Re: Languages, "modern" and otherwise

Iain Walker (iainw@SUE.ECON.SU.OZ.AU)
Fri, 23 Aug 1996 11:10:26 +1100

On Wed, 21 Aug 1996, Robert Snower wrote:

> Speaking French: Est-ce que le chat noir est . . . ? (hope it is good
> French--I put the t in the wrong place above) I am trying to show that in
> French, unlike English, the "is" does not come out of the middle of the
> sentence when turning it into a question.

If you translate correctly the "is" doesn't come out in English either:

Est-ce que le chat noir est sur le canape?

Is it that the black cat is on the couch?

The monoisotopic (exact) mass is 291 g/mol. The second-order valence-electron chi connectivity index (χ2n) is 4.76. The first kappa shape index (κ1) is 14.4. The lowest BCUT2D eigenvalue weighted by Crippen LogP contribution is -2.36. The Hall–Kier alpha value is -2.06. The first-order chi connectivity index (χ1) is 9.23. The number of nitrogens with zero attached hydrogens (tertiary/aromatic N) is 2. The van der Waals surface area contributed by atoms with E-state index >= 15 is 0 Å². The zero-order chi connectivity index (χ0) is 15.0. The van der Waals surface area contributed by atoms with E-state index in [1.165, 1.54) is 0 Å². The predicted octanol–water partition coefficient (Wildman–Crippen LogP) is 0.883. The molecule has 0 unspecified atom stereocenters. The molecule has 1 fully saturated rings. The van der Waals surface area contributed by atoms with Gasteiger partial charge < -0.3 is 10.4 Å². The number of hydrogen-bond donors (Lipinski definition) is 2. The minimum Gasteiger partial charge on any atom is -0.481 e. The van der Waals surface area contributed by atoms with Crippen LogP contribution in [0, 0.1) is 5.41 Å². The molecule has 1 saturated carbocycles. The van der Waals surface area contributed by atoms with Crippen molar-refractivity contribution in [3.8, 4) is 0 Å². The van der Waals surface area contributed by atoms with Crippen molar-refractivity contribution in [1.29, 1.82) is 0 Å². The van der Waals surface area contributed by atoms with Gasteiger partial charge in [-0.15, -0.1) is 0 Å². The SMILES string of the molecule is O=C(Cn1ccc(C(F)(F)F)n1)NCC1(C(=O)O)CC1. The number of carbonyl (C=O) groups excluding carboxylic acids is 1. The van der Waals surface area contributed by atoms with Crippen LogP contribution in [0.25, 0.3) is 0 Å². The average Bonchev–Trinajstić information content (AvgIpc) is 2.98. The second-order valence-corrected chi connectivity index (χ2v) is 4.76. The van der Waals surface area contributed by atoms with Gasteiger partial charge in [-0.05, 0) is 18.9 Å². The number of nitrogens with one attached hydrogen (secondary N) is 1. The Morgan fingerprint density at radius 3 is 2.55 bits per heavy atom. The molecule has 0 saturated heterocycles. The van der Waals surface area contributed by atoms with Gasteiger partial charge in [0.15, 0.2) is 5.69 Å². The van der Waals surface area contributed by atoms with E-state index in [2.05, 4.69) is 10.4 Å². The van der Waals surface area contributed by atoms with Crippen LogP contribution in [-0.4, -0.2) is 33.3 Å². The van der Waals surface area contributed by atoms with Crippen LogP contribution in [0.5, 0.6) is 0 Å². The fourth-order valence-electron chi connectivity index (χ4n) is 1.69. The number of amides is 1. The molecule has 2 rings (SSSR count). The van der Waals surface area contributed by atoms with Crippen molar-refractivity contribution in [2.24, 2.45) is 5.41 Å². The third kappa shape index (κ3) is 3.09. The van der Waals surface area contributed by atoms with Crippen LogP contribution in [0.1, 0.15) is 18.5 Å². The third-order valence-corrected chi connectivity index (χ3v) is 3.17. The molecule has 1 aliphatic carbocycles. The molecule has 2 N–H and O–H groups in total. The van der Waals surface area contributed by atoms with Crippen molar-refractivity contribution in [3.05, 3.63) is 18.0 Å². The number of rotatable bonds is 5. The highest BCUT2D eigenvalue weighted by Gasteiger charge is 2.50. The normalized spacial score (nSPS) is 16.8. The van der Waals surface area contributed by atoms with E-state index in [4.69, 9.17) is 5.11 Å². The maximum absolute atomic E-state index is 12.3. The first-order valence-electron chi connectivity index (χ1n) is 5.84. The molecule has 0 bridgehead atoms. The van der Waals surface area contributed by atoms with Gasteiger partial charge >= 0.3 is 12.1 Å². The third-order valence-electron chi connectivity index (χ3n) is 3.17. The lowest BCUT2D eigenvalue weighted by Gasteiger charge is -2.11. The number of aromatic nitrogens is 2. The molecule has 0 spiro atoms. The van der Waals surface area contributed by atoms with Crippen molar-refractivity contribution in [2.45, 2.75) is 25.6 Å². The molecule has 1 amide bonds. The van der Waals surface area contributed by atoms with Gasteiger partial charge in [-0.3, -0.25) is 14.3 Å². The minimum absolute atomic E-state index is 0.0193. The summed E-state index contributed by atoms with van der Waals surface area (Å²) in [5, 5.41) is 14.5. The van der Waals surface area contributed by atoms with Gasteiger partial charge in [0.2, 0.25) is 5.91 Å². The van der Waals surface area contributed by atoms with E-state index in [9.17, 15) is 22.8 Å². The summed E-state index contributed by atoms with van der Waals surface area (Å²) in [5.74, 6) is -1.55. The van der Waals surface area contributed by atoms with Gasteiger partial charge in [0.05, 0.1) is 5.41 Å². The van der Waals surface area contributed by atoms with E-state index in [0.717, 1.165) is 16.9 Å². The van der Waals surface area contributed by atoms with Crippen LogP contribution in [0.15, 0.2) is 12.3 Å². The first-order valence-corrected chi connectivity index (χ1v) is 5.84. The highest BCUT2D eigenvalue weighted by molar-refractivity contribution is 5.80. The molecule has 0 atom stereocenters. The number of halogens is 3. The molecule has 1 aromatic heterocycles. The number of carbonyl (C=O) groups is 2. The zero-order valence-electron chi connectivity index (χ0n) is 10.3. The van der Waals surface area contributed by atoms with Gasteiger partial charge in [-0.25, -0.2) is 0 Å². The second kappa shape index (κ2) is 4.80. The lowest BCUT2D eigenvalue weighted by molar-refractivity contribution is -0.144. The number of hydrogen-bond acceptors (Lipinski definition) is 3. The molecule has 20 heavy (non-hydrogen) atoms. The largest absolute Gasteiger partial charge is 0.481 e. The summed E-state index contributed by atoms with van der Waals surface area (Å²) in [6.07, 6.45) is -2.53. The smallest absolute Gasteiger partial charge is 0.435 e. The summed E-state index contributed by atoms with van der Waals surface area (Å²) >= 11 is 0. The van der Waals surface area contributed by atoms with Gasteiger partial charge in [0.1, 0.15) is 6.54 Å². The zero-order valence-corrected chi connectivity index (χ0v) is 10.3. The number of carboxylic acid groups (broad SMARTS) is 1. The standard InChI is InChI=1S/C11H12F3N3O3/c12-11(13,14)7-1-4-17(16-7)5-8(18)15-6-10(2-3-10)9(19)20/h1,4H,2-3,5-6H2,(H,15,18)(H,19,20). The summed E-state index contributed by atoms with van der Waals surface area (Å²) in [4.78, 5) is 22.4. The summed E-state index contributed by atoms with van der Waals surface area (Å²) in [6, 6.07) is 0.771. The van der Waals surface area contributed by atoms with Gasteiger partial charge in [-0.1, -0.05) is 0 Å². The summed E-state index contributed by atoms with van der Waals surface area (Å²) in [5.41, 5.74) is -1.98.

However, using the inversion form of the question:

Est-il le chat noir sur le canape?

Is the black cat on the couch?

In english the extra "he" (il) comes out.

(Although I'm not sure I see the point of the argument here)

Iain Walker * Dept. of Anthropology * University of Sydney *

"L'homme qui a deux femmes perd son ame;
"L'homme qui a deux maisons perd sa raison"
"mdru ukana hahe na ha nduhuze"